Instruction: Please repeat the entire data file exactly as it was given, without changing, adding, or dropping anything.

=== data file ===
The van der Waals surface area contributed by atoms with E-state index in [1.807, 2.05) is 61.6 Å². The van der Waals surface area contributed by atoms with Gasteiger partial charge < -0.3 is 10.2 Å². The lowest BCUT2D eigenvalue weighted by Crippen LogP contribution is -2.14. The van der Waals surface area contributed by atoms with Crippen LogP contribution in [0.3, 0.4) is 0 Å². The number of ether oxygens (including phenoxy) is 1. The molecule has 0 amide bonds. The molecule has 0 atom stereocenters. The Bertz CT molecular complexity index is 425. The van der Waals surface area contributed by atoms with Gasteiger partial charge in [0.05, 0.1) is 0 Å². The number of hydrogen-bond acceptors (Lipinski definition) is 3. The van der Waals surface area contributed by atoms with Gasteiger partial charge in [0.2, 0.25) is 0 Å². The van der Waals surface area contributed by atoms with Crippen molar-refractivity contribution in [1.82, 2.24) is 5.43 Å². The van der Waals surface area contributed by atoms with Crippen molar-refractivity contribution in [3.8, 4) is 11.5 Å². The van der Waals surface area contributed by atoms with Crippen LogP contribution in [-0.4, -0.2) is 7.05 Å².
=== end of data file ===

The van der Waals surface area contributed by atoms with E-state index in [1.807, 2.05) is 61.6 Å². The van der Waals surface area contributed by atoms with Gasteiger partial charge < -0.3 is 10.2 Å². The lowest BCUT2D eigenvalue weighted by Crippen LogP contribution is -2.14. The van der Waals surface area contributed by atoms with Crippen LogP contribution in [0.3, 0.4) is 0 Å². The number of ether oxygens (including phenoxy) is 1. The molecule has 0 amide bonds. The molecule has 0 atom stereocenters. The Bertz CT molecular complexity index is 425. The van der Waals surface area contributed by atoms with Gasteiger partial charge in [0.05, 0.1) is 0 Å². The number of hydrogen-bond acceptors (Lipinski definition) is 3. The van der Waals surface area contributed by atoms with Gasteiger partial charge in [0.2, 0.25) is 0 Å². The van der Waals surface area contributed by atoms with Crippen molar-refractivity contribution in [1.82, 2.24) is 5.43 Å². The van der Waals surface area contributed by atoms with Crippen molar-refractivity contribution in [3.8, 4) is 11.5 Å². The van der Waals surface area contributed by atoms with Crippen LogP contribution in [-0.4, -0.2) is 7.05 Å².